Paper No. 4
Presentation Time: 9:00 AM


GULLIVER, Djuna1, GREGORY, Kelvin B.2 and LOWRY, Gregory V.2, (1)Civil and Environmental Engineering, Carnegie Mellon University, 522 Aspen St, Pittsburgh, PA 15224, (2)Civil & Environmental Engineering, Carnegie Mellon University, 119 Porter Hall, Pittsburgh, PA 15213,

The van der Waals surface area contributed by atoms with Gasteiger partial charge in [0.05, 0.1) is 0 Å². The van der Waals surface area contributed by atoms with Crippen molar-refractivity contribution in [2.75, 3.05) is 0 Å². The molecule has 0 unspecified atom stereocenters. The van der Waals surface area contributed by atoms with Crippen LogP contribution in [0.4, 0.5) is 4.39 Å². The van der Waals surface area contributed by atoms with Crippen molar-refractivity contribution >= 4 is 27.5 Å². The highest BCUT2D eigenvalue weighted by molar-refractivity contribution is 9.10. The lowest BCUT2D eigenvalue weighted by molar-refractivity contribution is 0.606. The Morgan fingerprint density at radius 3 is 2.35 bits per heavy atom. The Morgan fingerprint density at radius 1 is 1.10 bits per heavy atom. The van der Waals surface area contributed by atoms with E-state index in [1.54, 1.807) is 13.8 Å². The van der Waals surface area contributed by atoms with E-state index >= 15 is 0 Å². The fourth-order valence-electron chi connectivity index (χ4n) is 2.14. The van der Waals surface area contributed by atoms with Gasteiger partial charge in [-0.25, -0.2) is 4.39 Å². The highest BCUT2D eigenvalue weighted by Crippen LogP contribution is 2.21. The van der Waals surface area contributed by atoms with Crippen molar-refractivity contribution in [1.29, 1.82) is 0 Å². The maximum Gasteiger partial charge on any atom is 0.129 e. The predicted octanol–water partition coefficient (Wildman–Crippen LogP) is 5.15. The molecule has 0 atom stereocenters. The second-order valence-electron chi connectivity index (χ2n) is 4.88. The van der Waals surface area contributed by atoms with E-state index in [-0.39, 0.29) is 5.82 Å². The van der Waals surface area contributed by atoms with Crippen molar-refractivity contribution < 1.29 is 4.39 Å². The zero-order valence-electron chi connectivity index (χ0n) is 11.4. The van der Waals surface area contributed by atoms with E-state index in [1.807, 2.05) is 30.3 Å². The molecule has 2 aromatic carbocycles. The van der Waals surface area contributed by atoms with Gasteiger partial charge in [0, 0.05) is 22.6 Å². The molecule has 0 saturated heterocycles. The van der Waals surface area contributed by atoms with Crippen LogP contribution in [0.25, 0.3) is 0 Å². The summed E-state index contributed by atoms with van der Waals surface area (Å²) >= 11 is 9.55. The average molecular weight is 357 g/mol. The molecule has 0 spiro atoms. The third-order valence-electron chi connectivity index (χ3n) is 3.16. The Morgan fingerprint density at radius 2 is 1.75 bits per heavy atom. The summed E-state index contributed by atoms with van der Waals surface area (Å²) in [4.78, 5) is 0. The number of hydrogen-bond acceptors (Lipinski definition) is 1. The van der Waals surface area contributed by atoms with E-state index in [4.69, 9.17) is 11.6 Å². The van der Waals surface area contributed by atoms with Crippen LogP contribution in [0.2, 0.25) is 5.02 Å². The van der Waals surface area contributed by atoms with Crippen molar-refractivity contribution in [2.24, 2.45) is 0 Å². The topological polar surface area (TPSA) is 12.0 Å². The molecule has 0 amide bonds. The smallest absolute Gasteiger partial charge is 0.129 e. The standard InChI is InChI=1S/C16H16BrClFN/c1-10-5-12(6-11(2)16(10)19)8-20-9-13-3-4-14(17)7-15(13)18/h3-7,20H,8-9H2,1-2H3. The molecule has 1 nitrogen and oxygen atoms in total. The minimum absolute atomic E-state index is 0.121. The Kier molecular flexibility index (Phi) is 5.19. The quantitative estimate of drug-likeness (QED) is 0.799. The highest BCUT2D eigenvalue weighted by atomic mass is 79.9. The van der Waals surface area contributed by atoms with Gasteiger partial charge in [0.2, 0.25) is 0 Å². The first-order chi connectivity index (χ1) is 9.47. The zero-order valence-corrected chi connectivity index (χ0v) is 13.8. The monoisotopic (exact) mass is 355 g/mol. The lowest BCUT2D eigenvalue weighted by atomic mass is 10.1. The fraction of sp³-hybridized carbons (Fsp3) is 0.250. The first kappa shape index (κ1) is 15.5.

Geological carbon sequestration will likely be part of a comprehensive strategy to minimize the atmospheric release of greenhouse gasses. Carbon storage capacity and long-term carbon storage security will depend on biogeochemical processes that occur in subsurface reservoirs after CO2 injection. A critical need exists to understand the evolution of CO2 exposed microbial communities that influence the biogeochemical processes in these reservoirs. Heterogeneous flow of CO2 and a slow moving plume front will result in a gradient of dissolved CO2 concentration. The evolution of microbial ecology along this CO2 concentration gradient was investigated using fluid-slurry samples obtained from three subsurface reservoirs: a deep saline aquifer (1220 m depth, 14 MPa, 40 °C, Wellington, KS), an EOR site (490 m depth, 3.4 MPa, 40 °C, Zabata, TX), and a overlying fresh water aquifer (55 m depth, 0.5 MPa, 22 °C, Escatawpa, MS). Batch vessel experiments were conducted with samples from each site, varying pCO2 of 0% to 100% under reservoir temperature and pressure for 56 days. The microbial communities of each batch reactor were analyzed with 16S rRNA clone libraries and qPCR. In both the saline aquifer and the EOR site, DNA concentration and diversity decreased with increasing CO2 exposure. In contrast, DNA concentration and diversity of the freshwater aquifer did not display a clear trend with CO2 exposure. Batch vessel experiments with saline aquifer fluid suggest the halotolerant bacteria, Halomonas and Marinobacter, are the most tolerant of CO2 exposure. Batch vessel experiments with EOR fluid suggest Pseudomonas is the most tolerant of CO2 exposure. Batch vessel experiment with fresh water fluid suggest the well isolate, Curvibacter, is tolerant of mid CO2 exposures, and Pseudomonas is the most tolerant of high CO2 exposures (pCO2=0.5 MPa). Findings provide insight into a dynamic biogeochemical system that will alter with CO2 exposure. Adapted microbial populations will eventually give rise to the community that will impact vital bioprocesses and may lead to pore plugging, metal mobility, and sour gas production. Knowledge of the surviving microbial populations enables improved models for predicting the fate of injected CO2 and lead to better strategies for ensuring the security of carbon storage.